Rourken Clan is one of the Dwemer factions that refused to peace with the Chimer. They decided to exile themselves out of Resdayn (now Morrowind). The chief of Rourken Clan was said threw his hammer Volendrung and then he and his fellow clan members took a long march following the hammer's flight. Where it landed, the Rourken would create a new kingdom. It was landed in Hammerfell.

The Hero of Daggerfall received this hammer, decades before, after he did a service for Malacath, which had asked the Hero of Daggerfall to slay a troublesome Daedra Seducer. After wandering throughout Tamriel, the hammer returned to Morrowind and came to be in the possesion of Yagrum Bagarn, the Last Living Dwarf, who had the hammer in his closet. At that time all the enchantment of the hammer vanished, with no apparent reason. It was just a mundane hammer. However, in 3E 433 the hammer came into the possession of Malacath again, and all its powerful enchantment returned. As written above, it was eventually rewarded to the Champion of Cyrodiil. Volendrung is best known for the paralyzing and strength leeching effects it has when hit an enemy.

There is a less well-known artifact of Malacath, named Scourge. The "Requisite Book of Daedra" (under the heading of Malacath) says:

"...yet though Malacath blessed Scourge to be potent against his daedra kin, he thought not that it should fall into daedric hands, then to serve as a tool for private war among caitiff and forsaken. Thus did Malacath curse the device such that should any dark kin seek to invoke its powers, that a voidhole should open and swallow that daedra, and purge him into Oblivion's voidstreams, from thence to pathfind back to the Real and Unreal Worlds in the full order of time."

and "Legendary Scourge" states:

"EXPLICATION: The mace Scourge, Blessed of Malacath, Macckan's legendary weapon, forged from sacred ebony in the Fountains of Fickleire, has ever been the bane of the Dark Kin, and many a black spirit has been hurled back into Oblivion with a single blow of this bold defender of the friendless."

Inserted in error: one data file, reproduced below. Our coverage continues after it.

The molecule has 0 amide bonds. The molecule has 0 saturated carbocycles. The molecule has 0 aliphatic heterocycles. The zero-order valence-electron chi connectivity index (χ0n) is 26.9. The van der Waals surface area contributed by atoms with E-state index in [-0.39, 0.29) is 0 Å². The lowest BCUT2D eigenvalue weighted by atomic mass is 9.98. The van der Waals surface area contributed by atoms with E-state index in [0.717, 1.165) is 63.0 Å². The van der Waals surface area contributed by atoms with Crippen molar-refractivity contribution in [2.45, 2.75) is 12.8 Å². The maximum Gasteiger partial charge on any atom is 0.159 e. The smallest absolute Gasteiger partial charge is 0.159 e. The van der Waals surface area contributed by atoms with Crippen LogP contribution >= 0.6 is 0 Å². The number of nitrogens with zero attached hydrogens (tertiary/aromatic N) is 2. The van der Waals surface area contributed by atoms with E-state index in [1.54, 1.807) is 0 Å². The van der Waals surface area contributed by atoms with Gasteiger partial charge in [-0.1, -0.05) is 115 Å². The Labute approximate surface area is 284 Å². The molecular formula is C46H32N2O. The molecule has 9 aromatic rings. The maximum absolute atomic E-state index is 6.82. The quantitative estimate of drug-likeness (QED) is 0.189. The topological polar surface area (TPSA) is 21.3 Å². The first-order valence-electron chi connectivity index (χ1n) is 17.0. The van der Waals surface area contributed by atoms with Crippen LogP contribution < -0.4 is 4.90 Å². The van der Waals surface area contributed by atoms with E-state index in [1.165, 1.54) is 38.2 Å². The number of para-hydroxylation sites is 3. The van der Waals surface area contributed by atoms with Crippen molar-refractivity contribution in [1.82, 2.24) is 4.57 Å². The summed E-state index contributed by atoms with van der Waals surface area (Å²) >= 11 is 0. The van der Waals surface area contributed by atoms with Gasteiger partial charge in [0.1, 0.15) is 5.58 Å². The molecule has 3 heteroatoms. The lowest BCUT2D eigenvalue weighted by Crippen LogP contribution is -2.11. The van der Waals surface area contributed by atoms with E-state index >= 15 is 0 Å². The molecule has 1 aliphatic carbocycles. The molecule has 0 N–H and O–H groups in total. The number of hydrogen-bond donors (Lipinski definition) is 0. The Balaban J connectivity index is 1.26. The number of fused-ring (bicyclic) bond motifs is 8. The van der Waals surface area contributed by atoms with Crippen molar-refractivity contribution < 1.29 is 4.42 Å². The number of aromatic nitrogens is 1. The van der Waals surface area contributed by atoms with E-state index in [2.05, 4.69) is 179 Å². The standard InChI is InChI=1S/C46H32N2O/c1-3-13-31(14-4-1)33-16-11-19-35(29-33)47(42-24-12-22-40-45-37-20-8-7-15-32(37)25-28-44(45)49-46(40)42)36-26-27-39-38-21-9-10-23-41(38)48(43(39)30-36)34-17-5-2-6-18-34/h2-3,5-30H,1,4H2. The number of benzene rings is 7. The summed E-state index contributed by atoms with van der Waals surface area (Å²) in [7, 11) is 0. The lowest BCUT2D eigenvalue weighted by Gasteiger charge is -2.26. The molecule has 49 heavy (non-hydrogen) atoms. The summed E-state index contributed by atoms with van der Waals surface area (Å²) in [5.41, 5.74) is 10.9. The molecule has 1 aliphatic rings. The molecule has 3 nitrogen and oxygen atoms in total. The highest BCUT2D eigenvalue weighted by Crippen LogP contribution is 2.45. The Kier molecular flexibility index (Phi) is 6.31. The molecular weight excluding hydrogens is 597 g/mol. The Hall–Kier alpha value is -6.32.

This mace was found in the Battlespire by the unnamed hero of the Battlespire. It changed owners, and finally the mace came to the possession of the Telvanni lord, Divayth Fyr. As any Fyr's artifacts, it was free for the thieves to steal - if they could. Most likely it is in the possession of the Nerevarine today.

 

Tal Marog Ker's Researches

Author: 
Tal Marog Ker

Harvest's End, 3E 172

Chimere, Master Sorcerer, Summoner, and Direnni retainer:

Chimere Graegyn was a retainer of the ambitious Direnni clan. The Direnni derived the bulk of their power from their traffickings with Daedra, a very profitable but risky path to success. Chimere was perhaps the cleverest and most ambitious of the Direnni summoners. He dared to scheme against Lord Dagon, and won. When his trick succeeded, Dagon was cast into Oblivion. However, in the instant of his betrayal, Dagon struck out against the mortal who tricked him. Chimere's pact assured that he would live forever in his home town among the happy voices of his friends and countrymen. Twisting the literal words of Chimere's pact, Dagon scooped up tiny Caecilly Island (a small island off the coast of Northmoor) and hurled in into the void. All Chimere's friends and countrymen were instantly killed, though the sounds of their voices remained to torment Chimere's memory. Chimere was condemned to live forever, to grow progressively old and crippled with arthritis, and to contemplate the tragic consequences of his defiance of fate and fortune in cheating a Daedra Lord.

Armor of the Saviour's Hide:

Created by the Daedra Lord Malacath, this armor has the marvelous property of turning the blow of an oathbreaker. Chimere tricked Dagon into swearing an oath against the Powers which he had no intention of keeping. The Hide of the Savior turned Dagon's titanic fury long enough for Chimere to deliver his own attack -- an incantation invoked upon Dagon's "Protonymic" (i.e., Incantory True Name). Unfortunately, like many of Malacath's gifts, the armor is a mixed blessing. It also makes its wearer exceptionally vulnerable to magical attacks, so one should only wear it for particular occasions.

Dagon's Protonymic:

Chimere used Dagon's Protonymic in an incantation to invoke a sorcery that would gradually drain all of Dagon's power into the void. Chimere miscalculated, however, not realizing that Dagon's resistance could slow the draining of his power, even if it could not stop it. As a result, Dagon had the time to curse Chimere with a literal fulfillment of the terms of his bargain with Chimere. Rather than let his power drain into the void, Dagon cast it all into his curse. As a result, Caecilly Island was cast into the void, all its citizens were horribly slain, and Chimere was condemned to live forever among the ruins of his greatest ambition.

Rituals of the Hunt:

The Chapel of the Innocent Quarry: Chimere believes that Dagon had Caecilly Island established as the site of the Chapel of the Innocent Quarry to personally mock and torment Chimere. The green crystal structure was created by enchantments, and is the only building on the island erected since it was ripped from Tamriel and loosed in the void.